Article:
Dreaming of More

Recently, I have experienced an unending march of deflections, opinions, and denials about the recent terrorist attacks over the weekend. The shooting in El Paso Texas resulted in 22 people killed, while a day later, nine people were murdered in Dayton, Ohio. Between arguing online about why white terrorism is on the rise and if President Donald Trump’s words had anything to do with it (they don’t) I was in a sad mood; beat down by the apathy of many when the subject of racism comes up.  Looking to cheer myself up, I listened to Ear Hustle, a podcast about life in San Quentin state prison. The series, which is produced inside the SQ and by the inmates, is a selection of stories and thoughts about loss, reflection, the everyday existence of those incarcerated, and those who may be released. I love Ear Hustle because it is honest, funny, heartbreaking at times, and real.

The latest episode “Inside Music” highlighted Calvin Johnson, a recent parolee whose music was used by the New York City Metropolitan Museum of Art in a ballet performance. Johnson was one of the nine musicians in San Quentin whose selection was picked to be played in the show. After the performance, Calvin was so excited, telling people how amazing this experience was. His happiness reverberated through, giving me a big smile on my face and yelling “Yeah” loud. I was excited because his victory was something that those of us could only dream of. The Met….

I remember the first time I had seen The Metropolitan Museum of Art. I had come to New York to celebrate my birthday and visit my father. Wandering around Manhattan, I saw Central Park, went to Harlem, walked through Midtown, and stopped through Times Square. New York was incredible. I had been to London, it was electric but New York felt alive. It was one of places that everything was moving. The pace, the art, the people, just wow. When I saw The Met, I remember just looking at it for a couple of minutes. Staring at its elegance, opulence, and beauty, I was at awe. I didn’t even go inside, I just looked at it.

Being there and seeing a monument of wealth, being honest with myself, it made me feel not worthy of entrance. Here I am, this kid from Kansas City, Mo, about ten years removed from the hood, standing in front of The Metropolitan Museum of Art, the place where operas and ballets are held. It was legendary and fancy, smelled like money, and signified all the things I wanted out of life but didn’t have. I just looked at the building, stared at the windows, and titled my head to see every part of it, and then I left. I felt as if I didn’t belong in there.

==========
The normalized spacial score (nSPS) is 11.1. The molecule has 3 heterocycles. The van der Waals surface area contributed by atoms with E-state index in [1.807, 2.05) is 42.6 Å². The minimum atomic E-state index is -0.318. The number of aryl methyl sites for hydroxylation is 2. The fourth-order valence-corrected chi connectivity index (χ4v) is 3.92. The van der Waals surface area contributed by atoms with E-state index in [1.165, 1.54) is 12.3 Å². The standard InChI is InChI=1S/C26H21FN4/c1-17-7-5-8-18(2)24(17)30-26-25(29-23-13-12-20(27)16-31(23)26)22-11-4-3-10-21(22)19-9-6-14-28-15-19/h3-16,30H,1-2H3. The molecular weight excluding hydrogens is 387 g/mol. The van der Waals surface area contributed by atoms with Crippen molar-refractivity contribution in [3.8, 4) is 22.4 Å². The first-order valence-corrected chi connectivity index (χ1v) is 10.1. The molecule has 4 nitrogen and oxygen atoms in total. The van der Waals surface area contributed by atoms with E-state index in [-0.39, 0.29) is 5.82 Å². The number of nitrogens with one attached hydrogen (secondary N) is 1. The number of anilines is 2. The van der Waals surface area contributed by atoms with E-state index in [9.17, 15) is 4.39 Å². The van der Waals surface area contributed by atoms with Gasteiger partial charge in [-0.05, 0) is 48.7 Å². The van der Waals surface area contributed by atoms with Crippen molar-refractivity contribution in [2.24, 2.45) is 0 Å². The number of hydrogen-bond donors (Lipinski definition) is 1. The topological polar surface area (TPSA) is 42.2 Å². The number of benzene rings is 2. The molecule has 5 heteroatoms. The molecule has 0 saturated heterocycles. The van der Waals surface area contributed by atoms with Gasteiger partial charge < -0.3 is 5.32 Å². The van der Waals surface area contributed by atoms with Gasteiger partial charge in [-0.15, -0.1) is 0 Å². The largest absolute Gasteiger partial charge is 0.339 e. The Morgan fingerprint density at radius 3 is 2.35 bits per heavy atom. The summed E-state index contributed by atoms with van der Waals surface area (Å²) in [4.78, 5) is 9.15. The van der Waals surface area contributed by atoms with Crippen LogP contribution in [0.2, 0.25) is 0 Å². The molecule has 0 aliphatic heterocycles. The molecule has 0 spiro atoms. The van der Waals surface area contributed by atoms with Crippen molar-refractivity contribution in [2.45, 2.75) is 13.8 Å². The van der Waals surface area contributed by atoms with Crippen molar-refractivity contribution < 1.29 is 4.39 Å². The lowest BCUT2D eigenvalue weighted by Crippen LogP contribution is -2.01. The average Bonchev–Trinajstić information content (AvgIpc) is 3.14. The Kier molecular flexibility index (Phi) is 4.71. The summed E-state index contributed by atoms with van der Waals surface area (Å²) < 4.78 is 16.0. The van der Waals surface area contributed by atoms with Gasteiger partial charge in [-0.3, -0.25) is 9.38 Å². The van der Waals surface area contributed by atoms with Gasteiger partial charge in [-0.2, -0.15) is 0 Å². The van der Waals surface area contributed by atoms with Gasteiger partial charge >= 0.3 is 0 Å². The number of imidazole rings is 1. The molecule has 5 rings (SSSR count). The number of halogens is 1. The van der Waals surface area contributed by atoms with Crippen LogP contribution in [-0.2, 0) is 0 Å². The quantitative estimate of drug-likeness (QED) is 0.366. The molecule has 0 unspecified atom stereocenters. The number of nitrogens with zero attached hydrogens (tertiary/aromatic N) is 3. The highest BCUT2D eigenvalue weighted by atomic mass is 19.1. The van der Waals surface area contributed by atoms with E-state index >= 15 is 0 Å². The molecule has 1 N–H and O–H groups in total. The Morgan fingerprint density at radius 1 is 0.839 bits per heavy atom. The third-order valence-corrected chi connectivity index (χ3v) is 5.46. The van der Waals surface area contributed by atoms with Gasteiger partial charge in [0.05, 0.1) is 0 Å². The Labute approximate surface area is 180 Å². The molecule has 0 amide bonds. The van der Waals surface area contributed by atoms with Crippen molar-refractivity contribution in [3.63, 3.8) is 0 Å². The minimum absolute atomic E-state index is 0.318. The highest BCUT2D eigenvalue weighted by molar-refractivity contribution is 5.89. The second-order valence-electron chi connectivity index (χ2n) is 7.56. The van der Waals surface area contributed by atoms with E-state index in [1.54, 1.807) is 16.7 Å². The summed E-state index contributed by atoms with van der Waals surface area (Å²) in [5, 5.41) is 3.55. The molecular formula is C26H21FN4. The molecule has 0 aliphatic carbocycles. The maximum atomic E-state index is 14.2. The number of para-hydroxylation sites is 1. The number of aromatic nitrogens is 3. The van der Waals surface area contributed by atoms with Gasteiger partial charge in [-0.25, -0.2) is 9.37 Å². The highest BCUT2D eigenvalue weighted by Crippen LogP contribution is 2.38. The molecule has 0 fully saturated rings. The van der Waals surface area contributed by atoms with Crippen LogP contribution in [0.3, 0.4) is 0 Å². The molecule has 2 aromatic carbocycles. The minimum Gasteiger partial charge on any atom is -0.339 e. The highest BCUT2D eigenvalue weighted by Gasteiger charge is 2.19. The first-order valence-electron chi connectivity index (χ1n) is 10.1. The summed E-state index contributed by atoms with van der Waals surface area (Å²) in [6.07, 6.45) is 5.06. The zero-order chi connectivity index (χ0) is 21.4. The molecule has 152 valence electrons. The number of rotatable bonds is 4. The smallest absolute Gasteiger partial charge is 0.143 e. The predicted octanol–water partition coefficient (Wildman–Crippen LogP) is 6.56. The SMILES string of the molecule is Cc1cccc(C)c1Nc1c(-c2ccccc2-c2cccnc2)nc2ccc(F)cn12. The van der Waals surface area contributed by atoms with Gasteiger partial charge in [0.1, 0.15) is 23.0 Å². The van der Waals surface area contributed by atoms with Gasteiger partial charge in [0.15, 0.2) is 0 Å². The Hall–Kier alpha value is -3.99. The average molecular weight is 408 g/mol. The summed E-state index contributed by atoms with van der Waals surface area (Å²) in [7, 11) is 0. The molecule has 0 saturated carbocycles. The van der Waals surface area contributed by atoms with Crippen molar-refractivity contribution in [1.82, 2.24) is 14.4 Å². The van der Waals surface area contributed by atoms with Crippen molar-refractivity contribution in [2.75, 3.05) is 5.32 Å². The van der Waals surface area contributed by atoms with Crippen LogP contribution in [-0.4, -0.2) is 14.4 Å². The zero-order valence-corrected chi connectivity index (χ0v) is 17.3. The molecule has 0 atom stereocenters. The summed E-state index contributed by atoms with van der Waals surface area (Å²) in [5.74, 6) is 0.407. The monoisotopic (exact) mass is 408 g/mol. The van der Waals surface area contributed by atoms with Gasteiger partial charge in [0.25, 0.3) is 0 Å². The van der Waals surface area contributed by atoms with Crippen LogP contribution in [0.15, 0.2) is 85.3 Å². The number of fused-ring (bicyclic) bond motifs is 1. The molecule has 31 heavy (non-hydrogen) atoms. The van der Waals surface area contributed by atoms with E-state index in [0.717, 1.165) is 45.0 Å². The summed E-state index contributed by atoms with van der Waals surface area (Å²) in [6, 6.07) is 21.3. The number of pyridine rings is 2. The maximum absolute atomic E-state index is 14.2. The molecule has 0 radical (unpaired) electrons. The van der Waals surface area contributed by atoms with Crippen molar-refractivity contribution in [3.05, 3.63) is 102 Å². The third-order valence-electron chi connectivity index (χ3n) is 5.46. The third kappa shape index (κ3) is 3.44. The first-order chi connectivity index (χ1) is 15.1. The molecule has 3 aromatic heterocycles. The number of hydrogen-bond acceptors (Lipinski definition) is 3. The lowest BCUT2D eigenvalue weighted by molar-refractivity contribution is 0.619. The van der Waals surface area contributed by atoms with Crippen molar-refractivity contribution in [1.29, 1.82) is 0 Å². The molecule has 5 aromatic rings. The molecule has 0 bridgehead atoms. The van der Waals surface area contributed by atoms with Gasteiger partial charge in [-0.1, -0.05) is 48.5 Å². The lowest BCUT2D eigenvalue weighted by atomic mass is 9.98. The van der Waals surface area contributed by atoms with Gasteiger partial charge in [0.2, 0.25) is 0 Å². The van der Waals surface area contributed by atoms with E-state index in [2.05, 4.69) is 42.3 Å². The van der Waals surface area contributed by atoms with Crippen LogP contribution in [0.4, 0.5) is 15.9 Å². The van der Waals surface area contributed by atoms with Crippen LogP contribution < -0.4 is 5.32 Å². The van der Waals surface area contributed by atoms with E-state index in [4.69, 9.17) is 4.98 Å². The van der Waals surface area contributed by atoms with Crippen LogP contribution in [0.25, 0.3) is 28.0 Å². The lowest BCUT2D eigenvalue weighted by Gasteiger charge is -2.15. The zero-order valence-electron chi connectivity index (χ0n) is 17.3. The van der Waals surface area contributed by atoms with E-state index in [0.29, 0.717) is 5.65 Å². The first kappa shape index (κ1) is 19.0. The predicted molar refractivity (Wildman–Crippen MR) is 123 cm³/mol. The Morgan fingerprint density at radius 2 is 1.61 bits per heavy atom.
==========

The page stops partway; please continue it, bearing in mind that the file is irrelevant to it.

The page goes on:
Writing this now makes me sad and brings up thoughts of Imposter Syndrome, but at the time, I felt as if I wasn’t enough to step inside. I had traveled a bit – London, Paris, Amsterdam, Barcelona, and witnessed beauty, but it was what The Met represented for me that made me not want to go inside. I wasn’t ready. I didn’t have myself together. Looking back on that, I try to force a smile and tell myself that I was making a big deal out of it, but I wasn’t. When you grow up in poverty, places like that seem out of reach and you are told “You don’t belong. You don’t fit in there.” It has taken me a long time to shake that off and remove that train of thought. I cannot tell you how much work I have done to realize that I am worthy of those places.

When I heard Calvin’s triumph of having his music be a part of a ballet production, in addition to being released from incarceration, it warms my heart.I thought of not only as an artist attaining an incredible success, but also a Black man realizing that his place is here. It felt great.

A couple of years ago, I returned to New York with my lady. We both walked through the city and stopped at The Met. Looking at the building, I leaned over to her and said, “Lets go in.” Walking through, I looked at every part of The Met. I was mesmerized, but I felt comfortable. Taking everything in, I exhaled and smiled. We even thought about taking in a show (we had lunch reservations, sigh), but didn’t get a chance. Still, I felt like I belonged at The Met. This was my place.

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